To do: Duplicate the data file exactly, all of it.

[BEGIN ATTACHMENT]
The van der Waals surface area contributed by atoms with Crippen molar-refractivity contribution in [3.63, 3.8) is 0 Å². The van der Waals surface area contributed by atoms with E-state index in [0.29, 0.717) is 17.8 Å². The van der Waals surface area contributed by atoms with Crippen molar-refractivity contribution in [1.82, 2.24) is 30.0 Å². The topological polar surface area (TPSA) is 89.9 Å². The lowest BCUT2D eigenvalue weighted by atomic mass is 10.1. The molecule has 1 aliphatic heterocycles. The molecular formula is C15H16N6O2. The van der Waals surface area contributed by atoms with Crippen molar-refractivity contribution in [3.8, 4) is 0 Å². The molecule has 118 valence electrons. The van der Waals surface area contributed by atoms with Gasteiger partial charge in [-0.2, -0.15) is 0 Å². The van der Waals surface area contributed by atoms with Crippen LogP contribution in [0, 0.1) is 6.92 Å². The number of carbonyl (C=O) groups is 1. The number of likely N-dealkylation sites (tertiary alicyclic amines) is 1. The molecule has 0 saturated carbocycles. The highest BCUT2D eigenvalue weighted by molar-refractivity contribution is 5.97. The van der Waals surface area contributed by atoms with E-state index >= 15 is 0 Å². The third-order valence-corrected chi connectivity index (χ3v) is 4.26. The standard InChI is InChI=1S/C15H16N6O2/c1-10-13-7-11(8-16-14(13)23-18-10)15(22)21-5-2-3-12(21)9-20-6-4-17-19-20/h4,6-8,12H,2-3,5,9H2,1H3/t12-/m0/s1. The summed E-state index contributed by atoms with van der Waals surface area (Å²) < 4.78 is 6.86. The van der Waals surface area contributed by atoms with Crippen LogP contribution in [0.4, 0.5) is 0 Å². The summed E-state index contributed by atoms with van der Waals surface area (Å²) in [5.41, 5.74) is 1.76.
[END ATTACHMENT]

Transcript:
The van der Waals surface area contributed by atoms with Crippen molar-refractivity contribution in [3.63, 3.8) is 0 Å². The van der Waals surface area contributed by atoms with E-state index in [0.29, 0.717) is 17.8 Å². The van der Waals surface area contributed by atoms with Crippen molar-refractivity contribution in [1.82, 2.24) is 30.0 Å². The topological polar surface area (TPSA) is 89.9 Å². The lowest BCUT2D eigenvalue weighted by atomic mass is 10.1. The molecule has 1 aliphatic heterocycles. The molecular formula is C15H16N6O2. The van der Waals surface area contributed by atoms with Crippen molar-refractivity contribution in [3.8, 4) is 0 Å². The molecule has 118 valence electrons. The van der Waals surface area contributed by atoms with Gasteiger partial charge in [-0.2, -0.15) is 0 Å². The van der Waals surface area contributed by atoms with Crippen LogP contribution in [0, 0.1) is 6.92 Å². The number of carbonyl (C=O) groups is 1. The number of likely N-dealkylation sites (tertiary alicyclic amines) is 1. The molecule has 0 saturated carbocycles. The highest BCUT2D eigenvalue weighted by molar-refractivity contribution is 5.97. The van der Waals surface area contributed by atoms with E-state index >= 15 is 0 Å². The third-order valence-corrected chi connectivity index (χ3v) is 4.26. The standard InChI is InChI=1S/C15H16N6O2/c1-10-13-7-11(8-16-14(13)23-18-10)15(22)21-5-2-3-12(21)9-20-6-4-17-19-20/h4,6-8,12H,2-3,5,9H2,1H3/t12-/m0/s1. The summed E-state index contributed by atoms with van der Waals surface area (Å²) < 4.78 is 6.86. The van der Waals surface area contributed by atoms with Crippen LogP contribution in [0.4, 0.5) is 0 Å². The summed E-state index contributed by atoms with van der Waals surface area (Å²) in [5.41, 5.74) is 1.76.